First things first. Everything that I say is my understanding only. Hence, as usual, I can be wrong.
Henry is partially right. But Econometrics is also a family of methods. There are a variety of different econometric methods that can be applied depending on the research question at hand as well as the data provided (cross section vs. panel data and so on).
Machine learning in my understanding is a collection of methods which enables machines to learn patterns from past observations (oftentimes in a black box manner). Regression is a standard tool in econometrics as well as machine learning as it allows to learn relationships between variables and to extrapolate these relationships into the future.
Not all econometricians are interested in a causal interpretation of parameters estimates (they rarely can claim a causal interpretation if observational data (non experimental) is used). Oftentimes, like in the case of time series data, econometricians also do only care about predictive performance.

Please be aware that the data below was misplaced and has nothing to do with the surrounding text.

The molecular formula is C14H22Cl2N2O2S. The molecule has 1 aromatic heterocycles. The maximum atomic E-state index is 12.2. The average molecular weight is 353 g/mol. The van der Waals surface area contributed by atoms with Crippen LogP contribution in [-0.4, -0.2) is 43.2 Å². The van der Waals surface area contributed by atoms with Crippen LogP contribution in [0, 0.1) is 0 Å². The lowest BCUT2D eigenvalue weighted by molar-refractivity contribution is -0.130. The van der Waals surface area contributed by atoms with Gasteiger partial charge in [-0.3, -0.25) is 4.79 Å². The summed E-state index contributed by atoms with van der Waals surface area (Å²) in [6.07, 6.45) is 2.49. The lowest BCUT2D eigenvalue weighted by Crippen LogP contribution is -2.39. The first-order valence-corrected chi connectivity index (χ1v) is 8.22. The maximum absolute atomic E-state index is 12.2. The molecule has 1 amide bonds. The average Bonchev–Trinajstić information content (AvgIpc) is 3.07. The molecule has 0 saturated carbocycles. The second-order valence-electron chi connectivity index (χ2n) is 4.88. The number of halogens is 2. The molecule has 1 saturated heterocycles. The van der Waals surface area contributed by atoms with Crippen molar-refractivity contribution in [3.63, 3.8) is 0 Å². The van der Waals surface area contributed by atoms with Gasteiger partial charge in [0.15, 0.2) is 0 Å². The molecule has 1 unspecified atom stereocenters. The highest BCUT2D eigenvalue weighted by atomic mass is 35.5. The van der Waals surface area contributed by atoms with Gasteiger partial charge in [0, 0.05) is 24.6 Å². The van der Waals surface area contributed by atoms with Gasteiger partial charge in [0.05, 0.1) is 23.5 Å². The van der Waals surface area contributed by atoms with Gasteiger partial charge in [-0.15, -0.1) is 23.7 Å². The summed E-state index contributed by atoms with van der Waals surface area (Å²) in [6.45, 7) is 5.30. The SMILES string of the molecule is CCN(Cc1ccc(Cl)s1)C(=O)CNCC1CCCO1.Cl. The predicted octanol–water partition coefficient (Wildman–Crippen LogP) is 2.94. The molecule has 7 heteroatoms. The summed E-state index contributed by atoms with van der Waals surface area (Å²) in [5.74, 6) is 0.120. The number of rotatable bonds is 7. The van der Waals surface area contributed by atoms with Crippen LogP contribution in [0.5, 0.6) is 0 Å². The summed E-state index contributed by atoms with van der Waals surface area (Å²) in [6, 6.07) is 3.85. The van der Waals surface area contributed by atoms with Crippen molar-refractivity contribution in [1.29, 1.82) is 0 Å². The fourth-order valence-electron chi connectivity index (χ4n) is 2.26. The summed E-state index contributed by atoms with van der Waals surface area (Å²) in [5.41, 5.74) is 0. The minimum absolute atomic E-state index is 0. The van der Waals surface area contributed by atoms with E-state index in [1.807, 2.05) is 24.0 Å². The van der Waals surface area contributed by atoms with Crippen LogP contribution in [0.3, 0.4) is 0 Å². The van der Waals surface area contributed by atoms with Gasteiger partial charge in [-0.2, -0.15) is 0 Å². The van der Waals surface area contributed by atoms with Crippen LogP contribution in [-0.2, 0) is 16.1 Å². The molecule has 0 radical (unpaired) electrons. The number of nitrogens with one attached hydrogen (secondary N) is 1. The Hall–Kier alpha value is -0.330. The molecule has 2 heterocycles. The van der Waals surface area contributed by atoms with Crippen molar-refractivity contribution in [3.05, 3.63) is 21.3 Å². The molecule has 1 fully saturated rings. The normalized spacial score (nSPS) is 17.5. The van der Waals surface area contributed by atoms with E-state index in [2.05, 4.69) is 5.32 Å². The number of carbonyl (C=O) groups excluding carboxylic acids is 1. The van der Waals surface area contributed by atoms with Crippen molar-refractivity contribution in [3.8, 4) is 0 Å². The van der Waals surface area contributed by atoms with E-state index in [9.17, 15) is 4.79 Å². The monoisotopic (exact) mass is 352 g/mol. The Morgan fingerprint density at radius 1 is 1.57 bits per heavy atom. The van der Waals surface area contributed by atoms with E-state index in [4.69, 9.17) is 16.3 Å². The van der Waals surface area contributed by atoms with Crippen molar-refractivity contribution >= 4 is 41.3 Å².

Essentially both are the very same thing but developed in different sub-fields (machine learning being rooted in computer science). They are both a collection of methods. Econometricians also increasingly use machine learning methods like decision trees and neural networks.
You already touched a very interesting point: Causality. Essentially, both fields would like to know the true underlying relationships but as you already mentioned, oftentimes the predictive performance is the main KPI used in machine learning tasks. That is, having a low generalization error is the main goal. Of course, if you know the true causal relationships, this should have the lowest generalization error out of all possible formulations. Reality is very complex and there is no free hunch. Hence, most of the time we have only partial knowledge of the underlying system and sometimes can't even measure the most important influences. But we can use proxy variables that correlate with the true underlying variables we would like to measure.
Long story short and very very superficial: Both fields are related whereas econometricians are mostly interested in finding the true causal relationships (that is, testing some hypothesis) whereas machine learning is rooted rather in the computer science and is mostly interested in building systems with low generalization error.
PS: Using only the whole data set in econometrics should be generally avoided too. Econometricians are getting more aware that relationships found insample do not necessarily generalize to new data. Hence, replication of econometric studies is and always was very important.
Hope this helps in any way.